Filed Under: Programming
Warning: C++ enthusiasts ahead. Obviously.
Jason Turner (the guy behind ChaiScript, C++ Weekly, and one half of CppCast) produced two interesting talks this year. The first is Practical Performance Practices, which is full of good advice for navigating the labyrinth of gotchas that is modern C++, where there are at least 5 ways to do every little thing, and 3 of them are okay, and 4 of them are bad. The second talk is Rich Code for Tiny Computers: A Simple Commodore 64 Game in C++17, in which he shows off some pretty neat stuff.
Here is Herb Sutter talking about dynamic memory management in a talk entitled Leak-Freedom in C++… By Default, going into examples of when and where to use the standard library’s smart pointers. He actually brings up a multithreading-ready version of the
shared_ptr-based resource bank class I showed off in a recent post.
Want fast C++? Know your hardware! is about, well, knowing your hardware. This is one of those annoying harsh realities. You want to not have to think about the metal. The whole point of high-level programming languages like C++ is to get away from worrying about the hardware. Worrying about the hardware is the hardware developer’s job, right? Well, no. At least until languages catch up with the fact that the performance bottleneck in computing is no longer CPU speed but memory speed1, data-oriented code is going to be the way forward for high-performance applications2.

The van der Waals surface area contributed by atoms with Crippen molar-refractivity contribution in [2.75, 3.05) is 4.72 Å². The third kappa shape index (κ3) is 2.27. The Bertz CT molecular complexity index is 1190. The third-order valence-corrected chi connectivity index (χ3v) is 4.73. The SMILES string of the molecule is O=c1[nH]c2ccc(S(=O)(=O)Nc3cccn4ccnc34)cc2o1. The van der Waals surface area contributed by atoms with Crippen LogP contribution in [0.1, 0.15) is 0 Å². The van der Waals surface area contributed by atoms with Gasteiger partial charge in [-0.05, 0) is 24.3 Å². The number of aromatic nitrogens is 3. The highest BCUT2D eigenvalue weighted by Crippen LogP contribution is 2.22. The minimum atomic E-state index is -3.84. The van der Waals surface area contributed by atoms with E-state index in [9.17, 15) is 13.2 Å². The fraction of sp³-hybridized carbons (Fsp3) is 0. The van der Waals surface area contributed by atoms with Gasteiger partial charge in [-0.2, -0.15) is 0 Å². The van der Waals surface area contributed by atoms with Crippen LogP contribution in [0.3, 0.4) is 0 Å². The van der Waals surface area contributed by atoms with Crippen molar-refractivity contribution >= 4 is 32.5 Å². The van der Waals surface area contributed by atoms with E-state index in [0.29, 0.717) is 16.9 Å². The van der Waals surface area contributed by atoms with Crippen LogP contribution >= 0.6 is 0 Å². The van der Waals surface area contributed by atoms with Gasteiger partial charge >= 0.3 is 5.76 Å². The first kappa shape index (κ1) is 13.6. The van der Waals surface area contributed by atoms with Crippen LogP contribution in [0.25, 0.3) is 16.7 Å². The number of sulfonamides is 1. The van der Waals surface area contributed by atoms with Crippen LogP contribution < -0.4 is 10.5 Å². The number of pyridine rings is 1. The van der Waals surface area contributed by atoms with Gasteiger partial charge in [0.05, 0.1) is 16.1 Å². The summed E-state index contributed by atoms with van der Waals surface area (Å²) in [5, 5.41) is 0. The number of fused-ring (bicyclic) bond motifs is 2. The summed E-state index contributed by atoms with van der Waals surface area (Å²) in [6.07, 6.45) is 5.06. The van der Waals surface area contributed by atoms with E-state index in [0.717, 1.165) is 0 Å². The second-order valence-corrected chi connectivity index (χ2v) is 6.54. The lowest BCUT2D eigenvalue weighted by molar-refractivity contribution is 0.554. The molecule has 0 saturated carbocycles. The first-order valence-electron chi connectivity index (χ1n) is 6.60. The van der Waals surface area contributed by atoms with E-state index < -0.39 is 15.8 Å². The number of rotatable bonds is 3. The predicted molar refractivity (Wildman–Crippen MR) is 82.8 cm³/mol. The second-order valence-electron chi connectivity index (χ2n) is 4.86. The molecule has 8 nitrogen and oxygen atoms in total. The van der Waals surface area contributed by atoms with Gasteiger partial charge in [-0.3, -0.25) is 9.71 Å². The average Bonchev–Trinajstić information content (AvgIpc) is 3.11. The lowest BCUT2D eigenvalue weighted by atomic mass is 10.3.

I enjoyed this talk on “Colonies, performance and why you should care”. Basically, a ‘colony’ is a container written for fast insertion, erasure and iteration; the kind of thing you want to put your GameObjects in. This is one of the many nice things coming out of SG14, the ISO-C++ study group focusing on low-latency, real-time applications like games.
That’s all I have time for, but I recommend having a browse around the selection of videos. There are significantly more than there were for Steam Dev Days, and some of them are very focused, so there was no way I could have watched and judged them all. Hopefully the ones I’ve linked here are a good starting point for your own meandering through the archives.
If you know of any languages or features of any language which abstractify data-oriented programming practices, please tell me about them. ↩
Fun fact: Data on CDs/DVDs for games which use streaming for most or all of their assets (so basically any seamless open-world game since GTA 3) have optimized data layouts on disk, with data commonly accessed at around the same time placed physically near each other to minimize the amount of movement needed to move from one asset to the next. ↩